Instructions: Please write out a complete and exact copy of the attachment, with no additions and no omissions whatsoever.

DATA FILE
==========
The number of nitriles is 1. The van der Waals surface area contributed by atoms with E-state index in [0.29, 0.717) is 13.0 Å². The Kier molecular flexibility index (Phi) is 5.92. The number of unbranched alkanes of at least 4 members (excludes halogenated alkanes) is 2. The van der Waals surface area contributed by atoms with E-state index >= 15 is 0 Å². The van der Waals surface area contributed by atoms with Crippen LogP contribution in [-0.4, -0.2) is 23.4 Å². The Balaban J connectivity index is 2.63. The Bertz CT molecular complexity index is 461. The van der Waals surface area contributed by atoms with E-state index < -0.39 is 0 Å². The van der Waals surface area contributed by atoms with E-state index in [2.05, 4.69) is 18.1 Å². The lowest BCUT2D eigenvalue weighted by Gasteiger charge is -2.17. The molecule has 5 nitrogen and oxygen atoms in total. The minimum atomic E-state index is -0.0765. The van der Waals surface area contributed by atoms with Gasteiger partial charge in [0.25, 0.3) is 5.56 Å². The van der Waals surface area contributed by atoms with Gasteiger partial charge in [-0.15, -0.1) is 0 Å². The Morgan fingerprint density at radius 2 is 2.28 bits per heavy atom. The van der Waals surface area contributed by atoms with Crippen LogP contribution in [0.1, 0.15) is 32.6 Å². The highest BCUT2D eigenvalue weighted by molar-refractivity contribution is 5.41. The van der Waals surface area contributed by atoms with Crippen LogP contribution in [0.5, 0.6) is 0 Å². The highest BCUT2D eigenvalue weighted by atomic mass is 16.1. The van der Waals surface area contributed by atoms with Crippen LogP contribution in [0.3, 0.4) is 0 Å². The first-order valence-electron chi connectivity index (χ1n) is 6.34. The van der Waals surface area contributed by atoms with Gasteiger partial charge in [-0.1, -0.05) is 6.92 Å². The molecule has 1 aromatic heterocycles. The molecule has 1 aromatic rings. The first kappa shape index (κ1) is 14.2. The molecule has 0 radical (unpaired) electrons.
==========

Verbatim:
The number of nitriles is 1. The van der Waals surface area contributed by atoms with E-state index in [0.29, 0.717) is 13.0 Å². The Kier molecular flexibility index (Phi) is 5.92. The number of unbranched alkanes of at least 4 members (excludes halogenated alkanes) is 2. The van der Waals surface area contributed by atoms with E-state index >= 15 is 0 Å². The van der Waals surface area contributed by atoms with Crippen LogP contribution in [-0.4, -0.2) is 23.4 Å². The Balaban J connectivity index is 2.63. The Bertz CT molecular complexity index is 461. The van der Waals surface area contributed by atoms with E-state index < -0.39 is 0 Å². The van der Waals surface area contributed by atoms with E-state index in [2.05, 4.69) is 18.1 Å². The lowest BCUT2D eigenvalue weighted by Gasteiger charge is -2.17. The molecule has 5 nitrogen and oxygen atoms in total. The minimum atomic E-state index is -0.0765. The van der Waals surface area contributed by atoms with Gasteiger partial charge in [0.25, 0.3) is 5.56 Å². The van der Waals surface area contributed by atoms with Gasteiger partial charge in [-0.15, -0.1) is 0 Å². The Morgan fingerprint density at radius 2 is 2.28 bits per heavy atom. The van der Waals surface area contributed by atoms with Crippen LogP contribution in [0.1, 0.15) is 32.6 Å². The highest BCUT2D eigenvalue weighted by molar-refractivity contribution is 5.41. The van der Waals surface area contributed by atoms with Crippen LogP contribution in [0.5, 0.6) is 0 Å². The highest BCUT2D eigenvalue weighted by atomic mass is 16.1. The van der Waals surface area contributed by atoms with Crippen LogP contribution in [0.3, 0.4) is 0 Å². The first-order valence-electron chi connectivity index (χ1n) is 6.34. The van der Waals surface area contributed by atoms with Gasteiger partial charge in [-0.1, -0.05) is 6.92 Å². The molecule has 1 aromatic heterocycles. The molecule has 1 aromatic rings. The first kappa shape index (κ1) is 14.2. The molecule has 0 radical (unpaired) electrons.